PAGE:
One casualty of the partisan rancor in the November elections was the Harris County judiciary. Sitting judges with integrity, high qualifications, and experience were booted out in an election where voter fatigue combined with straight ticket voting to create a Democratic sweep. The situation may well reverse in the mid-term elections when Republican turnout is typically higher and that is not good news, even for those who dislike the result this year. At the state level, Democratic judicial candidates face the same problem. While there certainly should be democratic checks on the courts, the rule of law is not served by a system that turns the judiciary into nothing more than political spoils. It’s time to consider a change for the system of selecting judges.
Fourteen judicial candidates endorsed by the Chronicle editorial board lost elections, many of them by very slim margins in this environment of straight ticket voting and voter fatigue. Over 66% of the votes cast in Harris County were straight ticket, with over 53% of those being Democrat straight ticket. The average judicial race had about 5% undervotes. In an election where the ballot went on for pages, those 5% who knew they didn’t know anything about the candidates were probably the most honest voters in the county.
Debra Ibarra Mayfield, lost her re-election bid by just over 1%. The Chronicle said, “the first Latina judge in the Harris County civil courts at law…[brought] a refreshing openness to the bench.
Clyde Raymond Leuchtag lost by just under 2%. The Chronicle said he had “the steady judicial temperament possessed by the best judges,” and his opponent said, “If I wasn’t running in this race, I’d probably vote for Clyde.”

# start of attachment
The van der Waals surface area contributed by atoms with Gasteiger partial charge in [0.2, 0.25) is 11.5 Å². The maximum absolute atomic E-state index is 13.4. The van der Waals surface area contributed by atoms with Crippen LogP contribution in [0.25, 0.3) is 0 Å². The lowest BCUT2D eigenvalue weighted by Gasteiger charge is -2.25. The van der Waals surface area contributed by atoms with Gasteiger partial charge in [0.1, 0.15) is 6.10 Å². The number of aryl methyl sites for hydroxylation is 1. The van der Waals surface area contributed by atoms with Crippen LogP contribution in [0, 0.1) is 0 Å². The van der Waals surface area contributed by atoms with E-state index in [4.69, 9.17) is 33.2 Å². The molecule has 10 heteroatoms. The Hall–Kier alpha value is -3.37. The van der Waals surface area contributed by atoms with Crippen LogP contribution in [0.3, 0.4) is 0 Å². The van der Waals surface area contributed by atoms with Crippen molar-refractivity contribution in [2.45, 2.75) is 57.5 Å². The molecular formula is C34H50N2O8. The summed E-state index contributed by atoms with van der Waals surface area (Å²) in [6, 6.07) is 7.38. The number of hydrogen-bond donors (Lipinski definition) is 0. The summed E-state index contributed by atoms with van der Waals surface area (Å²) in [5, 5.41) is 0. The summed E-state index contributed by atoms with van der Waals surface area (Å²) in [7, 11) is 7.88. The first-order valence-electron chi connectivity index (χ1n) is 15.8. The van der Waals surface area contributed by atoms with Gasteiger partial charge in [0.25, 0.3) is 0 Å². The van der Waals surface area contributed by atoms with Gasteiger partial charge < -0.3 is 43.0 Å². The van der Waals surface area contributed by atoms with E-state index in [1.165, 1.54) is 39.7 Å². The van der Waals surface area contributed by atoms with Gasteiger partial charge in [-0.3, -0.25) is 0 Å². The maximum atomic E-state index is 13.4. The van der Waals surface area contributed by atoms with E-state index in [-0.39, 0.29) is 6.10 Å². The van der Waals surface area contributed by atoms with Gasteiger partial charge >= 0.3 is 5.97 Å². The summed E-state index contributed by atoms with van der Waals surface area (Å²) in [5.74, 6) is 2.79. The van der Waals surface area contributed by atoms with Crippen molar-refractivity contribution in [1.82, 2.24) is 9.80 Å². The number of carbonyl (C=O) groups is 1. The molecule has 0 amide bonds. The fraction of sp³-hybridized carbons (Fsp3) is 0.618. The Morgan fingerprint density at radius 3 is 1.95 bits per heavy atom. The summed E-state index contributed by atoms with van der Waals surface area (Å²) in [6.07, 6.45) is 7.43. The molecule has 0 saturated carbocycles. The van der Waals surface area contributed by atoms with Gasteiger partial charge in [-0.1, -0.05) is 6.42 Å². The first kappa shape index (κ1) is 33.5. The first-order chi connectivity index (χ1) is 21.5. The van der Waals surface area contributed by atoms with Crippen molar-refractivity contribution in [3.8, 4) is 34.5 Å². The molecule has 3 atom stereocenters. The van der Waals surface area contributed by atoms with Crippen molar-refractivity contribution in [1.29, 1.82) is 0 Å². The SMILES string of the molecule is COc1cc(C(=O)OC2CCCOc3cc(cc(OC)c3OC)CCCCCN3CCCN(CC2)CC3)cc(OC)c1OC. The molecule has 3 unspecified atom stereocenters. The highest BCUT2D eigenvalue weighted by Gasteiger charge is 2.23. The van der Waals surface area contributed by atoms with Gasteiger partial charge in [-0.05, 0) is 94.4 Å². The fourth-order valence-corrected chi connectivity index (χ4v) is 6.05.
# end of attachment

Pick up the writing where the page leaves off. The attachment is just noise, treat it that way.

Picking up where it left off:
Twenty year judge Mark Kent Ellis “demonstrated a willingness to learn and evolve on the job that should earn him another term.” It didn’t. Ellis lost by 1.5%.
For the typical voter, the list of judgeships to be voted on in Harris County makes real informed decision making difficult at best. Straight ticket voting is a decent proxy for knowing individual candidates in political races, but we expect a higher standard for judges and that requires a higher standard for their selection.
It’s time to consider a new method for selecting judges. One possibility worth considering is the Missouri Non-Partisan Court Plan. Under that plan a non-partisan commission sends the governor a list of candidates and the governor has 60 days to choose one. After a year in office, the judge faces an up or down vote at the next general election. If he is retained, he serves a full term. If not, a new slate of candidates is chosen by the commission. The plan has been in use in Missouri since 1940 and adopted by several other states, so there is ample experience to adopt an improved version.
Changing the system of selecting judges will require an amendment to the Texas Constitution, but it’s a change that is at least one election overdue. The Chronicle editorial board noted in one race that, “Justice shouldn’t be for sale,” and a review of judicial selection gives us an opportunity to assure that it isn’t. Whether it’s the Missouri Plan, non-partisan elections, longer terms, reducing the number of judgeships on the ballot, or some other method of simplifying judicial elections, this should be a priority for the next legislature.
This article first appeared in Big Jolly Politics December 3, 2016.